Tbilisi (თბილისი, in Georgian script) is a city of roaring generators, flapping tarps, tumbledown buildings, faulty mufflers, ancient balconies, fruitsellers, military police, diceplayers, homemade liquor, endless construction and dozens of churches. This is a city at the crossroads of the Caucasus - at the heart of the borderlands between old Russia, Turkey, Persia, Christianity, Islam, Europe, Asia and the Middle East.
Here, the end of the Bridge of Peace, brand new and leading from nowhere to nowhere - an incomplete park at one end, a semi-deserted jumble of leaning structures at the other.
Georgia's capital has been destroyed and rebuilt many times. It's an ongoing process, with much to work out and patch up after the 2008 war with Russia and the revolutions and civil conflicts of the 1990's and early 2000's. We landed here after over twenty-four hours of travel from New York, finding ourselves at the eastern extreme of Europe, breathing hard-edged fumes and the excitement of the exotic.
These ramshackle balconies, a Tbilisi fixture, are part Persian and part 18th century Europe, most built in the period after 1795, when the town was razed by the Persian khan Agha Mohammad.
The Georgian tourism bureau will have you believe that the frequent blackouts and electric grid problems are a thing of the past. The many generator vendors and repair shops tell a different story, though, and a lot of buildings seems to be hardwired to puttering power sources. We passed a whole engine district, where lawnmower skeletons sat discarded on the sidewalk, their innards repurposed and for sale in the open-fronted shops.
Georgia was one of the more independent republics of the USSR, and the cement-fisted reach of the central planning department came down lighter here than in other places. There aren't as many blocks of slab in Tbilisi as we expected, but they do exist, with all the soviet signatures. Rubbish and curtain clogged window-ledges, imposing facades, squared shoulders, blank stares.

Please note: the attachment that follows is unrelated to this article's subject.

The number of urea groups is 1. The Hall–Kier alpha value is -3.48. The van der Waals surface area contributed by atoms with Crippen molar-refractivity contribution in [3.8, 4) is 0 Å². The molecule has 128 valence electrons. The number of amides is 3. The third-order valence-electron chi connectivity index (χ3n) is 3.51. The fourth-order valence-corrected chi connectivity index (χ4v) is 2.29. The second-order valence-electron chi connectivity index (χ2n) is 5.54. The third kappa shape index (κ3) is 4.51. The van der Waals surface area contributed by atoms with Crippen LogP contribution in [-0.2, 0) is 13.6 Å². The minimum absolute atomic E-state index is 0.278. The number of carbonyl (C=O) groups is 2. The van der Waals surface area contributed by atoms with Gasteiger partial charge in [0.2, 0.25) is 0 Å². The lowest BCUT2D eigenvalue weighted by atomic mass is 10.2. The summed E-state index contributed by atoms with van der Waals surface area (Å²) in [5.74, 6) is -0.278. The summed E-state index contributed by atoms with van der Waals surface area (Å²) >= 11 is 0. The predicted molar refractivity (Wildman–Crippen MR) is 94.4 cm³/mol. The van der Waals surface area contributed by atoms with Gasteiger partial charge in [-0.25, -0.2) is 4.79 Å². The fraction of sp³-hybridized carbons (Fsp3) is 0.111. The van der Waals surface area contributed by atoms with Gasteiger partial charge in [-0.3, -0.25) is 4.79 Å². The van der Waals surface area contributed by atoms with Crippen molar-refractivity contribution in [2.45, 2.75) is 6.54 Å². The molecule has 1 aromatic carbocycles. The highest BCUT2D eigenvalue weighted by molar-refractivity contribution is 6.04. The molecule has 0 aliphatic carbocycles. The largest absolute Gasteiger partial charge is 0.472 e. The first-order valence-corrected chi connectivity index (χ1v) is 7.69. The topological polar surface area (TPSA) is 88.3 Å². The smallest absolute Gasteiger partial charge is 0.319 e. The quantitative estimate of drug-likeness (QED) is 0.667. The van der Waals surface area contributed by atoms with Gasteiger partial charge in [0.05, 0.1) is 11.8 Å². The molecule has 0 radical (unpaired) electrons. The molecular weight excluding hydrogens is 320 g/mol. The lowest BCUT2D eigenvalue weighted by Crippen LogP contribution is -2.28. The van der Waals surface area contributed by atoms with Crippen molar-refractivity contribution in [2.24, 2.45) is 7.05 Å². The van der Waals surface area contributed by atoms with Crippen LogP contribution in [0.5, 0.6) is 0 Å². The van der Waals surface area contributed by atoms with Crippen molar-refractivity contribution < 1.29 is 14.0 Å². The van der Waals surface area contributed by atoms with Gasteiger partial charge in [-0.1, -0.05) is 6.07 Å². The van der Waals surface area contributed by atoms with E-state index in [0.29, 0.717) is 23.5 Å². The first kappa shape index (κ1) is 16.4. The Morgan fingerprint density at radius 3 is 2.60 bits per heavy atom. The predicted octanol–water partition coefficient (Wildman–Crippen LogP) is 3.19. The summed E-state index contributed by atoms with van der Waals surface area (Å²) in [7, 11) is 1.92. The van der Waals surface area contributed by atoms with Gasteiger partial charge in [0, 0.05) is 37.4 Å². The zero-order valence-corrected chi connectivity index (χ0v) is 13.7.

Tbilisi feels like an outpost more than anything, though it's really the de-facto capital of the region. An outlaw speediness shapes the landscape and the action always seems to be happening at the fringes of your vision. It's the kind of city where one feels watched, and where shadowy figures flit at the periphery of consciousness. The main boulevards are soulless and bland, the alleyways abound in activity.
Like Minsk, St. Petersburg and Chișinău in particular, the city has an extended series of underground passages and arcades, constructed both for pedestrians and to house little shops. Apparently desolate intersections are often crowded with commerce below street level.
Georgia is the oldest Christian country on earth. Converted wholly in the early fourth century, it remains devout and almost uniformly orthodox. Nearly eighty five percent of the country's inhabitants belong to the Georgian Apostolic Autocephalous Orthodox Church. In Tbilisi, there seems to be a church on nearly every corner - some grand, others in bad disrepair. We wandered into this Armenian church, where every inch of wall and ceiling had been painted and coated with gold leaf.
We were surprised, last night, to find ourselves talking about how hopeful Tbilisi feels. It's amazing, in a city so repeatedly and recently bloodied, to find a sense of progress and communal expectancy. New businesses are sprouting up and fresh paint is being splashed everywhere.
On our trip in from the airport, an enthusiastic taxi driver brought us on a long, unbidden tour of the capital's newer buildings - he was extremely proud of them, even the gargantuan presidential palace and the futuristic central police department. He drove us for more than an hour, in the darkest part of night, talking constantly about what had changed and what was planned.
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